Blood in the Water is a fascinating, sobering look at a horrific event.
In early September 1971, some 1,300 inmates took over the Attica Correctional Facility in New York. A move designed to protest the years of mistreatment of prisoners within the penal system and in response to a number of previous, relatively non-violent prison uprisings, the events that unfolded over the next four days would have far reaching consequences that none involved could have foreseen. By the time the heavily armed troopers and correction officers finished their counterattack to take back the prison, 39 men were dead – both prisoners and hostages – while more than 100 others were severely wounded. It’s an event which, in hindsight, seems almost unfathomable, yet it was sadly very much in keeping with the times in terms of the overwhelming “us vs. them” mentality permeating the nation (just see the Kent State massacre for further proof of the heavy-handed tactics employed by those in positions of power).
Heather Ann Thompson’s Pulitzer Prize-winning look at the Attica uprising and its aftereffects, Blood in the Water, is a sobering reminder of how quickly things can escalate from civil unrest to mass carnage. Following years of research and unprecedented access to all manner of files, artifacts and personal accounts of those who lived through the madness, Thompson has compiled what is to date the most complete look at the events that transpired at Attica. The level of government involvement in the cover up is staggering, her introduction laying out the lengths to which those in power have gone to ensure any evidence of wrongdoing remains obscured and lost to time. From heavily redacted documents to “missing” evidence that Thompson herself claims to have witnessed firsthand only to have it vanish shortly thereafter, it’s clear that the wounds inflicted by the uprising and armed suppression may never truly heal.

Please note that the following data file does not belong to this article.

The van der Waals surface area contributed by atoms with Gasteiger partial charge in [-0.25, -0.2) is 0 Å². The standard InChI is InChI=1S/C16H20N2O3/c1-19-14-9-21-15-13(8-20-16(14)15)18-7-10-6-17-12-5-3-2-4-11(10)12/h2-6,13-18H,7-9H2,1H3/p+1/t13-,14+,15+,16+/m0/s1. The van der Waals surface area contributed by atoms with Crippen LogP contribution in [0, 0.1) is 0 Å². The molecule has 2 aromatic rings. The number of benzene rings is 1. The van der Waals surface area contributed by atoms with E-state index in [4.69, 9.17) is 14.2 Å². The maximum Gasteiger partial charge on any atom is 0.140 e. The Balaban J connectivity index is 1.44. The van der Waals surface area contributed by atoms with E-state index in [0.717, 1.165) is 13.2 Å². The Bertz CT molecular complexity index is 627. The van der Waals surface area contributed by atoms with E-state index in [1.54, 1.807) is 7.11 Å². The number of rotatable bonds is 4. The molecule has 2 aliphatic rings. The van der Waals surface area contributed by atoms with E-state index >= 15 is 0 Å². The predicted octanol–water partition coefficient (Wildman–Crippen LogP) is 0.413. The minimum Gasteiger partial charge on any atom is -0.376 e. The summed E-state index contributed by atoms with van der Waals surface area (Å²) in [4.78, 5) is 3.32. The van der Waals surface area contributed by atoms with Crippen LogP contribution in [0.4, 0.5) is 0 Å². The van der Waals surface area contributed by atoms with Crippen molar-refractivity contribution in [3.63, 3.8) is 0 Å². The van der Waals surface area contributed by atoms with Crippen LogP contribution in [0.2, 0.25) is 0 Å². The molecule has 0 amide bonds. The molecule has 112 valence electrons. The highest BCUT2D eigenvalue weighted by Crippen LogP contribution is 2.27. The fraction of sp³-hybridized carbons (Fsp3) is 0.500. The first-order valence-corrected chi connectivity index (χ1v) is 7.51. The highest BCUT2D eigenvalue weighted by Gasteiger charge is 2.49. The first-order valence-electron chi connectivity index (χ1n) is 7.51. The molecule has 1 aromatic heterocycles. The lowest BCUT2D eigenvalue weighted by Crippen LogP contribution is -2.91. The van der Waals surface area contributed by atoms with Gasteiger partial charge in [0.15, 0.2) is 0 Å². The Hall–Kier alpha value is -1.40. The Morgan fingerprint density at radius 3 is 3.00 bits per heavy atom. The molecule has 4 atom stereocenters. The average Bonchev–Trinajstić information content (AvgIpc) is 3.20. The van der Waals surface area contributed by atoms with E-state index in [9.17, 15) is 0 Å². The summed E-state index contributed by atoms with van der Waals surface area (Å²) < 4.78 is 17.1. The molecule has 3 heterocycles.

Rather than simply recount facts or take a chronologically linear approach, Thompson peoples her narrative with the lives both lived and lost within the walls of the Attica Correctional Facility. Laying out the horrendous conditions in which the inmates were forced to exist and the government meddling that led to the explosion of frustration, she creates a fully-formed story that possesses a level of depth and nuance often lost in more academic accounts of historic events. This isn’t to say Thompson’s work is that of a layman, rather her approach is not only incredibly accessible, but also wildly engaging and with the breathless pacing of a socio-political thriller. That these tragic events actually transpired nearly 50 years ago is all the more haunting as we are drawn into the lives of the prisoners and correctional officers whose lives were forever changed.
More than anything else, Thompson’s investigative persistence and tenacity should be applauded as, without it, much of the information contained within the 700-plus pages of Blood in the Water would’ve remained hidden from the public. Given the social and political climate within which we are currently mired, the lessons Blood in the Water affords are painfully relevant. From institutionalized racism to rampant political corruption, sadly little has changed in the intervening decades. That prison reform – not to mention overcrowding – remains an issue shows just how futile the efforts of those who ultimately gave their lives to help better their own living conditions really were. Blood in the Water is a fascinating, sobering look at a horrific event, the lives of those most directly affected, the level of political corruption involved and just how effective persistent legwork can be in uncovering long-hidden truths.